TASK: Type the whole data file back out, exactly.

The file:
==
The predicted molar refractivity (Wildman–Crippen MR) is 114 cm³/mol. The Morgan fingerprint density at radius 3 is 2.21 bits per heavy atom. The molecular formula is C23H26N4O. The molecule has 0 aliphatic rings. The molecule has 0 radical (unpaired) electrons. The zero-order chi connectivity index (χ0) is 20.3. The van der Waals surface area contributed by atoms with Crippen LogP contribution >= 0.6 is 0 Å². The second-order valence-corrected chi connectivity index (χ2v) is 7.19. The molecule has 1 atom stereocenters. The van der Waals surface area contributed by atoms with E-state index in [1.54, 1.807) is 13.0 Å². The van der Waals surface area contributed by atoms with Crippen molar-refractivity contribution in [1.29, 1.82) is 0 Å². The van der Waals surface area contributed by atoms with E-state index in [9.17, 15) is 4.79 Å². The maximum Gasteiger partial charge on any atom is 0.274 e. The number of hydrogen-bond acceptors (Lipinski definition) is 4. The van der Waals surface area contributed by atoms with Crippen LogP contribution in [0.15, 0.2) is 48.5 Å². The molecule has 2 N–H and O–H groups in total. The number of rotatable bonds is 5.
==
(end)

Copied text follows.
The predicted molar refractivity (Wildman–Crippen MR) is 114 cm³/mol. The Morgan fingerprint density at radius 3 is 2.21 bits per heavy atom. The molecular formula is C23H26N4O. The molecule has 0 aliphatic rings. The molecule has 0 radical (unpaired) electrons. The zero-order chi connectivity index (χ0) is 20.3. The van der Waals surface area contributed by atoms with Crippen LogP contribution >= 0.6 is 0 Å². The second-order valence-corrected chi connectivity index (χ2v) is 7.19. The molecule has 1 atom stereocenters. The van der Waals surface area contributed by atoms with E-state index in [1.54, 1.807) is 13.0 Å². The van der Waals surface area contributed by atoms with Crippen molar-refractivity contribution in [1.29, 1.82) is 0 Å². The van der Waals surface area contributed by atoms with E-state index in [9.17, 15) is 4.79 Å². The maximum Gasteiger partial charge on any atom is 0.274 e. The number of hydrogen-bond acceptors (Lipinski definition) is 4. The van der Waals surface area contributed by atoms with Crippen LogP contribution in [0.15, 0.2) is 48.5 Å². The molecule has 2 N–H and O–H groups in total. The number of rotatable bonds is 5.